The largest neuroimaging study of people with epilepsy, which involved almost 4,000 people across Europe, North and South America, Asia and Australia, has revealed that epilepsy involves more widespread physical differences than previously assumed.
These structural changes were even noted among people with idiopathic generalised epilepsies, a type of epilepsy characterised by a lack of any noticeable changes in the brain, such that typically an experienced neuroradiologist would not be able to see anything unusual in their brain scans.
This study was carried out by researchers at RCSI in partnership with UCL and the Keck School of Medicine of USC, indicating an association between epilepsy and the thickness and volume differences in the grey matter of several brain regions. Structural brain measures were extracted from MRI brain scans of 2,149 people with epilepsy and then compared with 1,727 healthy controls.
Reduced grey matter thickness in parts of the brain’s outer layer (cortex) and reduced volume in subcortical brain regions in all epilepsy groups were noted in comparison with the control group. Reduced volume and thickness were associated with longer duration of epilepsy and people with epilepsy exhibited lower volume in the right thalamus – a region which relays sensory and motor signals, and has previously only been associated with certain epilepsies – and reduced thickness in the motor cortex, which controls the body’s movement.
The study’s first author, Dr Christopher Whelan, RCSI, commented: “Our study shows that although epilepsy is a highly heterogeneous disorder with dozens of different causes, presentations and treatments, multiple common forms of epilepsy do share similarities”.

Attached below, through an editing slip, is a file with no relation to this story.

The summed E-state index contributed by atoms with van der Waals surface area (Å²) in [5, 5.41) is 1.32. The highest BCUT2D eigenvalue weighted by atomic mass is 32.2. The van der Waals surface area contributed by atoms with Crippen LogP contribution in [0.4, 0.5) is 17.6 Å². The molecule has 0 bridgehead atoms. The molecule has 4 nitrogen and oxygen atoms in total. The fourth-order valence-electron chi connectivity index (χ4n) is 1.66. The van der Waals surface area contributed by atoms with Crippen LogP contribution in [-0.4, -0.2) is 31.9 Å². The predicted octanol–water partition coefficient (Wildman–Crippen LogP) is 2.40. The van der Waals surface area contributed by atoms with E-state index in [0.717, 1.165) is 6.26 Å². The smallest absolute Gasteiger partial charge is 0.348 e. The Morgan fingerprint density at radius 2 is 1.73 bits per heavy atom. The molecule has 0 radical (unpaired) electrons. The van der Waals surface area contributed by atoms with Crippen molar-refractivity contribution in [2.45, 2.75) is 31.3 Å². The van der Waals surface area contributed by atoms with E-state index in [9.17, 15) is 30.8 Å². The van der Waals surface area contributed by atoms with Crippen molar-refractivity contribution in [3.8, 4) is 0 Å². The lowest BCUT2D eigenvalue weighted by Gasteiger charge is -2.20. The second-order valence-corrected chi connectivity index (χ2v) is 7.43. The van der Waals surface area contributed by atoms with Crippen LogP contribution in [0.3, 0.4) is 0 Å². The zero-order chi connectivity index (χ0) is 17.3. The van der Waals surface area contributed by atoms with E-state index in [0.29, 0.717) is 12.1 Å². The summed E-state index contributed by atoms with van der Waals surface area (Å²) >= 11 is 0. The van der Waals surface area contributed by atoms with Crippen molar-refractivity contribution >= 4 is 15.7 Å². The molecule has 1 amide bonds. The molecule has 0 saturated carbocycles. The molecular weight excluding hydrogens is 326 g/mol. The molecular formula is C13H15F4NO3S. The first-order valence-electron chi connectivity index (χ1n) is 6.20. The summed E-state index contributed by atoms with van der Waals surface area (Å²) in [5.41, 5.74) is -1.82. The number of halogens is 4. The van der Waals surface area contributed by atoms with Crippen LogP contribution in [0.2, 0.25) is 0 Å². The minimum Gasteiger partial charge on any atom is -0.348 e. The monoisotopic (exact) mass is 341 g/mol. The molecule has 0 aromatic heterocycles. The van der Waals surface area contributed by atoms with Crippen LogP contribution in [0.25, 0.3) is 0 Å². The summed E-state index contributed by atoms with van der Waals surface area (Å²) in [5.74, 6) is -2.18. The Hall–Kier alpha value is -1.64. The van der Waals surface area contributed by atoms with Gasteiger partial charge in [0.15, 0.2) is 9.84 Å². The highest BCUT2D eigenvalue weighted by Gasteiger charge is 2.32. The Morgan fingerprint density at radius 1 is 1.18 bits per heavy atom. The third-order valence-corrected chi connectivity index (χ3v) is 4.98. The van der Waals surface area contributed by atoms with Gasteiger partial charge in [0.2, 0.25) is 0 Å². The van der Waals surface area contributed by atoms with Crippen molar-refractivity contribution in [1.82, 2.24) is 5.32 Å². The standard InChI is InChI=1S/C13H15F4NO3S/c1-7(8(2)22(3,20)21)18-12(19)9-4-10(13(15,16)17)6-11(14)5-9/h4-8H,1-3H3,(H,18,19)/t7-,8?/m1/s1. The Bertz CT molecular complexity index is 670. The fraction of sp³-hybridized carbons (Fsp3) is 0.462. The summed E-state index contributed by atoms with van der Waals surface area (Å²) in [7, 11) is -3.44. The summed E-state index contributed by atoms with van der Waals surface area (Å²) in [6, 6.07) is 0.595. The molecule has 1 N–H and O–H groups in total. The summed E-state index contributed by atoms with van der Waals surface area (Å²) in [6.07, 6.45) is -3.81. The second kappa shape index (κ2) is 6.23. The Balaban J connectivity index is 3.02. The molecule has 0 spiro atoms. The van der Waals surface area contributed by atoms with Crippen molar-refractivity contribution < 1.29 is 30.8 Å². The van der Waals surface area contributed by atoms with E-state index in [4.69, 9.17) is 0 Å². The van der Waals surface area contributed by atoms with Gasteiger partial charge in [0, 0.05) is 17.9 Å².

Prof Sanjay Sisodiya (University College London), stated: “We found differences in brain matter even in common epilepsies that are often considered to be comparatively benign. While we haven’t yet assessed the impact of these differences, our findings suggest there’s more to epilepsy than we realise, and now we need to do more research to understand the causes of these differences”.
The authors have warned that more research is warranted to determine whether the patterns identified here are themselves responsible for epilepsy or a by-product of the disease; longitudinal and genetic studies could clarify some causes of the structural differences.
Dr Whelan explained: “Some of the differences we found were so subtle they could only be detected due to the large sample size that provided us with very robust, detailed data. We cannot currently disentangle cause from effect, but the study indicates which brain regions are important for further investigation”.
Prof Norman Delanty, Honorary Associate Professor at the RCSI Department of Molecular and Cellular Therapeutics and Consultant Neurologist at Beaumont Hospital, said: “This worldwide multi-centre initiative underscores the fact that epilepsy is more than just seizures, and also intuitively suggest that optimum seizure control, preferably complete seizure freedom, should be the goal for all patients”.
With over 100 clinicians, neuroscientists and bioinformaticians on five continents actively involved in the ENIGMA Epilepsy initiative, the researchers are optimistic about what the future may hold.
“Our hope is that the study has laid a foundation for meaningful new discoveries”, said Dr Whelan, “and has helped build lasting relationships that will allow us to combine our resources and address scientific questions with greater power than we could have done before”.